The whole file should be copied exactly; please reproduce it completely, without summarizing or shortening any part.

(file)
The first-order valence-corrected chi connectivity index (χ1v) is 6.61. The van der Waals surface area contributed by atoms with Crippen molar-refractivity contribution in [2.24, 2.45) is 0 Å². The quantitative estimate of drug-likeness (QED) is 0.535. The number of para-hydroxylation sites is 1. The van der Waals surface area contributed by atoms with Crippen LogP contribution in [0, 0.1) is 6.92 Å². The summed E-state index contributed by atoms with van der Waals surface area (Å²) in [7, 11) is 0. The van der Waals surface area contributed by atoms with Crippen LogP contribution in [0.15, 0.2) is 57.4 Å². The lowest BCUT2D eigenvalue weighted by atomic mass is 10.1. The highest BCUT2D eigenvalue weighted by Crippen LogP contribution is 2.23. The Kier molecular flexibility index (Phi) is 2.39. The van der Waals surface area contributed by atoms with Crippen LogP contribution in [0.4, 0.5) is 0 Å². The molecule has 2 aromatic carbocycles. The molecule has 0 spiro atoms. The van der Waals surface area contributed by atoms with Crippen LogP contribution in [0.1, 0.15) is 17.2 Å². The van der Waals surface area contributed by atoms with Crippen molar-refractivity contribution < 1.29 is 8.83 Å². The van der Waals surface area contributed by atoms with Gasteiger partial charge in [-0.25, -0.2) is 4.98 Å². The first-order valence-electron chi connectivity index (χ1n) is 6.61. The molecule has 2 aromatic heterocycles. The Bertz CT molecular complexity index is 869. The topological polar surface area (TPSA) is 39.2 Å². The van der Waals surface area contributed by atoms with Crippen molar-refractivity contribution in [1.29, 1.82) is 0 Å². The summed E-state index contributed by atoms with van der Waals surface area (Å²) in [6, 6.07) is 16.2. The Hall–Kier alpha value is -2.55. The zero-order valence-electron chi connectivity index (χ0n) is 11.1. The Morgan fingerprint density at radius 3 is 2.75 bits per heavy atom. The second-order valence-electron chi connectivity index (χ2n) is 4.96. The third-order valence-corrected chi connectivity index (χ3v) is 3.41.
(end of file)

The first-order valence-corrected chi connectivity index (χ1v) is 6.61. The van der Waals surface area contributed by atoms with Crippen molar-refractivity contribution in [2.24, 2.45) is 0 Å². The quantitative estimate of drug-likeness (QED) is 0.535. The number of para-hydroxylation sites is 1. The van der Waals surface area contributed by atoms with Crippen LogP contribution in [0, 0.1) is 6.92 Å². The summed E-state index contributed by atoms with van der Waals surface area (Å²) in [7, 11) is 0. The van der Waals surface area contributed by atoms with Crippen LogP contribution in [0.15, 0.2) is 57.4 Å². The lowest BCUT2D eigenvalue weighted by atomic mass is 10.1. The highest BCUT2D eigenvalue weighted by Crippen LogP contribution is 2.23. The Kier molecular flexibility index (Phi) is 2.39. The van der Waals surface area contributed by atoms with Crippen LogP contribution in [0.4, 0.5) is 0 Å². The molecule has 2 aromatic carbocycles. The molecule has 0 spiro atoms. The van der Waals surface area contributed by atoms with Crippen LogP contribution in [0.1, 0.15) is 17.2 Å². The van der Waals surface area contributed by atoms with Crippen molar-refractivity contribution < 1.29 is 8.83 Å². The van der Waals surface area contributed by atoms with Gasteiger partial charge in [-0.25, -0.2) is 4.98 Å². The first-order valence-electron chi connectivity index (χ1n) is 6.61. The molecule has 2 aromatic heterocycles. The Bertz CT molecular complexity index is 869. The topological polar surface area (TPSA) is 39.2 Å². The van der Waals surface area contributed by atoms with Crippen molar-refractivity contribution in [1.29, 1.82) is 0 Å². The summed E-state index contributed by atoms with van der Waals surface area (Å²) in [6, 6.07) is 16.2. The Hall–Kier alpha value is -2.55. The zero-order valence-electron chi connectivity index (χ0n) is 11.1. The Morgan fingerprint density at radius 3 is 2.75 bits per heavy atom. The second-order valence-electron chi connectivity index (χ2n) is 4.96. The third-order valence-corrected chi connectivity index (χ3v) is 3.41.